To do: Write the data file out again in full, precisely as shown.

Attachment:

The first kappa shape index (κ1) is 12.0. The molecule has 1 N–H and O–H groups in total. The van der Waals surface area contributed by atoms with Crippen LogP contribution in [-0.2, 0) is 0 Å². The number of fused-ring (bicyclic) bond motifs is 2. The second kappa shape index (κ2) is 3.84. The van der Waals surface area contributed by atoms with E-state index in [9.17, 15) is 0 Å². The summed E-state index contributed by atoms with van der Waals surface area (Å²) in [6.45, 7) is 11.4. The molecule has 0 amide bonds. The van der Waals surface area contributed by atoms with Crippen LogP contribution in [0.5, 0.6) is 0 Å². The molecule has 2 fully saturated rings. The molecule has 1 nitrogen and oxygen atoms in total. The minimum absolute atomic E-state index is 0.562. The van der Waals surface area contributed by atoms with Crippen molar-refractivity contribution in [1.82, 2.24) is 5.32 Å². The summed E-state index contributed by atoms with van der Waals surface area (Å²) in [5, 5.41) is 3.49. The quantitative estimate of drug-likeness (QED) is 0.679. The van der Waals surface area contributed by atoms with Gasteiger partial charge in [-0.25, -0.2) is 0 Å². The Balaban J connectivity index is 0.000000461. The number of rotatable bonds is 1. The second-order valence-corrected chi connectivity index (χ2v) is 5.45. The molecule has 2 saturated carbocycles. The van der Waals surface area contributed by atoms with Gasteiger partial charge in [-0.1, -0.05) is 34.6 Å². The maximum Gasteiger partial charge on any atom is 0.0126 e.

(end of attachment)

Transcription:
The first kappa shape index (κ1) is 12.0. The molecule has 1 N–H and O–H groups in total. The van der Waals surface area contributed by atoms with Crippen LogP contribution in [-0.2, 0) is 0 Å². The number of fused-ring (bicyclic) bond motifs is 2. The second kappa shape index (κ2) is 3.84. The van der Waals surface area contributed by atoms with E-state index in [9.17, 15) is 0 Å². The summed E-state index contributed by atoms with van der Waals surface area (Å²) in [6.45, 7) is 11.4. The molecule has 0 amide bonds. The van der Waals surface area contributed by atoms with Crippen LogP contribution in [0.5, 0.6) is 0 Å². The molecule has 2 fully saturated rings. The molecule has 1 nitrogen and oxygen atoms in total. The minimum absolute atomic E-state index is 0.562. The van der Waals surface area contributed by atoms with Crippen molar-refractivity contribution in [1.82, 2.24) is 5.32 Å². The summed E-state index contributed by atoms with van der Waals surface area (Å²) in [5, 5.41) is 3.49. The quantitative estimate of drug-likeness (QED) is 0.679. The van der Waals surface area contributed by atoms with Gasteiger partial charge in [-0.25, -0.2) is 0 Å². The Balaban J connectivity index is 0.000000461. The number of rotatable bonds is 1. The second-order valence-corrected chi connectivity index (χ2v) is 5.45. The molecule has 2 saturated carbocycles. The van der Waals surface area contributed by atoms with Gasteiger partial charge in [-0.1, -0.05) is 34.6 Å². The maximum Gasteiger partial charge on any atom is 0.0126 e.